August 2015: Jeneane Lesko

Jeneane Lesko, 80, played for the Grand Rapids Chicks of the All-American Girls Professional Baseball League from 1953-54. A southpaw pitcher, Lesko was nicknamed "Lefty." After the AAGPBL folded in 1955, Lesko attended Ohio Northern University and later became a teacher. Her athletic career wasn't over, though. Lesko went on to golf professionally and also officiated many sports. She has coached for the Aussie Hearts, an Australian girls' and women's baseball team, and continues to be heavily involved in promoting women's baseball across the country.

​Lesko throws out the first pitch at the Chicago Cubs game in 2014 (above)

July 2015: Denver Bryant

July Baseball Player of the Month, Denver Bryant, has played baseball since she was three years old. As a 10-year-old, Bryant was invited to represent the state of Georgia in the Dixie Youth Baseball home run derby. In the Dixie Youth Baseball World Series, she helped her team to victory by hitting the go-ahead homer and pitching three hitless innings, striking out six. Now 12, the Georgia native plays with four different "boys" travel teams. On three of her teams, Denver bats in the cleanup spot and is known for smashing over-the-fence home runs. She can play almost any position including pitcher, shortstop, third, first, center field, and catcher. Denver played for the Georgia Peaches in the Baseball For All Girls' National Tournament in June 2015. Her goal is to become the first woman to play Major League Baseball.

June 2015: Oz Sailors

Ghazeleh "Oz" Sailors began playing baseball when she was two and a half years old as a substitute on her brother's t-ball team. She signed up at age four, played travel baseball when she was 10, and then went on to play high school baseball in Santa Barbara, California. Oz made history when she dueled Marti Sementelli, another girl pitching for her high school baseball team in California. As a 17-year-old, Sailors pitched for Team USA. She went on to become the only woman playing NCAA baseball during her four years of college. Oz just signed a contract to play for the Virginia Marlins of the World Pro Baseball League, the first woman to do so. A board member for Baseball For All, Sailors uses her success to promote girls' baseball. She says, "My dream is that 20 years from now girls who want to walk in my shoes and play baseball don’t have to go through any of what I’ve been through. If I can make it so that girls don’t get looked at funny, get bullied, get harassed, and abused to play baseball, I’ve done my job."

May 2015: Cameron Coleal

Our May Baseball Player of the Month is high school pitcher/infielder Cameron Coleal, from North Carolina. Cameron plays shortstop and is a right-handed pitcher. She has played baseball since she was little with local rec teams, the all-girls Chicago Pioneers, the Cary, North Carolina All-Star Team, and has been involved with the US Women's National Baseball Team. During the US Women's National Team Open, Cameron tossed one inning, retiring three of the four hitters she faced. Over Memorial Day weekend, Cameron will be playing baseball with the Great Lakes Lightning tournament team in Washington DC.

April 2015: Kathryn Johnston

Kathryn Massar, better known as "Tubby" Johnston, is our April 2015 Baseball Player of the Month. In 1950, she became the first girl to ever play Little League Baseball when she tucked her hair under her hat, used the nickname "Tubby," and made her local team in Corning, New York. Little League honored Ms. Massar by asking her to throw out the ceremonial first pitch at the 2014 Little League World Series. She is also in the Little League Hall of Fame and National Baseball Hall of Fame. Ms. Massar says, "I love baseball and wanted to play. I did not let my gender stop me." She told the Minnesota Girls Baseball Association that her advice for younger players is: "If you can dream about playing baseball you can do it. [It] just takes believing in yourself and perseverance."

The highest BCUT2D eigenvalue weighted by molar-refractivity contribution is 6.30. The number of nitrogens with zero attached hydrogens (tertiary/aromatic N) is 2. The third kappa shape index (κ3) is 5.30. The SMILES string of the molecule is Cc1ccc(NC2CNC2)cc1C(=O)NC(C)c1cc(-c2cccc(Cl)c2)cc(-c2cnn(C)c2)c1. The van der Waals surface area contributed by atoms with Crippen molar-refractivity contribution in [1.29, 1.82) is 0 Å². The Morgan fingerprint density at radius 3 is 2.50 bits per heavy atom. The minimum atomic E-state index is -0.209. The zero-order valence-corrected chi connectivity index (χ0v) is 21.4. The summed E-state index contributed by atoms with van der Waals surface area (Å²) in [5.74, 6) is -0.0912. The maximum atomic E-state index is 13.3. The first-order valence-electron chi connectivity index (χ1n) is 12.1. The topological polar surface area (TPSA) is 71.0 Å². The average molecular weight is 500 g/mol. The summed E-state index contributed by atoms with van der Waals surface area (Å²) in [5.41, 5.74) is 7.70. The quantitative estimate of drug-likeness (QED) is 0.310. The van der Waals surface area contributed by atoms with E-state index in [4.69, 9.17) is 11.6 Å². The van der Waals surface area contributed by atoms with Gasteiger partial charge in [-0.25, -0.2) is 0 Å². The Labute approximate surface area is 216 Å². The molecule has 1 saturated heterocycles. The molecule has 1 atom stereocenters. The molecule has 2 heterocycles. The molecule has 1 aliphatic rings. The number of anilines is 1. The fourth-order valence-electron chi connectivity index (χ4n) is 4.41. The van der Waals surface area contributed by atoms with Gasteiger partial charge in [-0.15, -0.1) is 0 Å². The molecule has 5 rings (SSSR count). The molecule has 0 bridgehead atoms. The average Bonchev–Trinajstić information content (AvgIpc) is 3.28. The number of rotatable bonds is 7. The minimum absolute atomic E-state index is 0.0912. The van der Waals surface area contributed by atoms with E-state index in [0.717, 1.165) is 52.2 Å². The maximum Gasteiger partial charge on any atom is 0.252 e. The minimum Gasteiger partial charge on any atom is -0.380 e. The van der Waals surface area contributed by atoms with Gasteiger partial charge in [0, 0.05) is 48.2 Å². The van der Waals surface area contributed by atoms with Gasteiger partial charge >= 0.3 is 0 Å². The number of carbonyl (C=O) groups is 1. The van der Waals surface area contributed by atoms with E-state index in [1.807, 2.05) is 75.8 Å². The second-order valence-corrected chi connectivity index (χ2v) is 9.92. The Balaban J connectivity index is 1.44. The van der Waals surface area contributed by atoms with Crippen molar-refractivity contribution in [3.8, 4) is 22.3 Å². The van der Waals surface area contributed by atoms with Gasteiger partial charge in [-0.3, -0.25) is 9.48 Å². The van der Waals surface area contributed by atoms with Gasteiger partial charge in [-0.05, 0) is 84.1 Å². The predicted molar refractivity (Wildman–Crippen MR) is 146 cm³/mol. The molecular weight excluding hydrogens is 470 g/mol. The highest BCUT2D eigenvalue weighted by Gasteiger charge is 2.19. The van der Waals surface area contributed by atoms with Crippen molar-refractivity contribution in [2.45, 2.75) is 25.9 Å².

March 2015: Gabrielle Augustine

Our March Player of the Month is Gabrielle Augustine. Gabrielle has played baseball for almost her entire life. Earlier this year, she was named to the US Women's National Baseball Team Trials roster. In 2014, Gabrielle became the first woman to play in Pennsylvania's Glenwood League (an adult baseball league) when she pitched two innings without giving up an earned run. She's played Little League baseball, Junior Babe Ruth League baseball, Senior Babe Ruth League baseball, and for the Tri-County Baseball League. Gabrielle has usually been the only female on her team. However, she played with a women's baseball team in Korea and with a Baseball For All women's team in the Cooperstown Tournament. Gabrielle says, "I live, breathe, and sometimes eat baseball." While she plays infield and outfield too, Gabrielle especially enjoys pitching because she says it's "always very satisfying to strike the guys out."

February 2015: Marianne Sparacia

February's Player of the Month is Marianne Sparacia. Marianne plays second base and pitcher at Nature Coast High School in Florida. She began her baseball career with Dixie Youth League Baseball as a five-year-old and made several All-Star teams. Marianne has played with other top baseball players on the Dream Team, an all-girls' baseball team, and currently plays for the Blue Sox which is the United States Girls Baseball Association's tournament team.

January 2015: Sarah Hudek

January's baseball player of the month is Sarah Hudek. Hudek is a senior at George Ranch High School in Texas. She plays on the varsity baseball team as a left-handed pitcher. Next year, Sarah is playing for Bossier Parish Community College. She says: "It's just that thrill...knowing I can show other people I can compete. I just think of myself as another baseball player. I don't see a difference in me being a girl. I know I'm going to get the stares and all that, but it's part of it. I've accepted it and am prepared for anything."